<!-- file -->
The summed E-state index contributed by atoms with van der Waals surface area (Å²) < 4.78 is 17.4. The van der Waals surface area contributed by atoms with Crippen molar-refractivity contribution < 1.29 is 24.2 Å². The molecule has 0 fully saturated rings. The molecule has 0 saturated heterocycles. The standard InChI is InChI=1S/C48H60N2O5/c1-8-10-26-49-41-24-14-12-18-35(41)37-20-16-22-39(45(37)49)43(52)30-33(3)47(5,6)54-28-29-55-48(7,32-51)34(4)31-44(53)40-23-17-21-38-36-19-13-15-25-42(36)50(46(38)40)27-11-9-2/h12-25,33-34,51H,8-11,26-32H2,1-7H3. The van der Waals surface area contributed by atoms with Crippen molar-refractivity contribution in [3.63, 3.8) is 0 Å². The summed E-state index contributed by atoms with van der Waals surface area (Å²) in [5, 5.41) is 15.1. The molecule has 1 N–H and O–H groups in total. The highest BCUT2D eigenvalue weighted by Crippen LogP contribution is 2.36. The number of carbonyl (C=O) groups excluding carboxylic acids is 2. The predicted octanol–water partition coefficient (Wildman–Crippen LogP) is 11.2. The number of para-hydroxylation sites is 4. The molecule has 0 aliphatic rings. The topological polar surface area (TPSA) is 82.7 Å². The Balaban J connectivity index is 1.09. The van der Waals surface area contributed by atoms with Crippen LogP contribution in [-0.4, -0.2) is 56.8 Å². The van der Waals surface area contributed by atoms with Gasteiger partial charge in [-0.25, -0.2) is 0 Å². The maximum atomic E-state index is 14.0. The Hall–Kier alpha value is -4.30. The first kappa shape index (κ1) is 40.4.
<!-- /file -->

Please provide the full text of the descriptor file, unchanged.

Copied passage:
The summed E-state index contributed by atoms with van der Waals surface area (Å²) < 4.78 is 17.4. The van der Waals surface area contributed by atoms with Crippen molar-refractivity contribution < 1.29 is 24.2 Å². The molecule has 0 fully saturated rings. The molecule has 0 saturated heterocycles. The standard InChI is InChI=1S/C48H60N2O5/c1-8-10-26-49-41-24-14-12-18-35(41)37-20-16-22-39(45(37)49)43(52)30-33(3)47(5,6)54-28-29-55-48(7,32-51)34(4)31-44(53)40-23-17-21-38-36-19-13-15-25-42(36)50(46(38)40)27-11-9-2/h12-25,33-34,51H,8-11,26-32H2,1-7H3. The van der Waals surface area contributed by atoms with Crippen molar-refractivity contribution in [3.63, 3.8) is 0 Å². The summed E-state index contributed by atoms with van der Waals surface area (Å²) in [5, 5.41) is 15.1. The molecule has 1 N–H and O–H groups in total. The highest BCUT2D eigenvalue weighted by Crippen LogP contribution is 2.36. The number of carbonyl (C=O) groups excluding carboxylic acids is 2. The predicted octanol–water partition coefficient (Wildman–Crippen LogP) is 11.2. The number of para-hydroxylation sites is 4. The molecule has 0 aliphatic rings. The topological polar surface area (TPSA) is 82.7 Å². The Balaban J connectivity index is 1.09. The van der Waals surface area contributed by atoms with Crippen LogP contribution in [-0.4, -0.2) is 56.8 Å². The van der Waals surface area contributed by atoms with Gasteiger partial charge in [-0.25, -0.2) is 0 Å². The maximum atomic E-state index is 14.0. The Hall–Kier alpha value is -4.30. The first kappa shape index (κ1) is 40.4.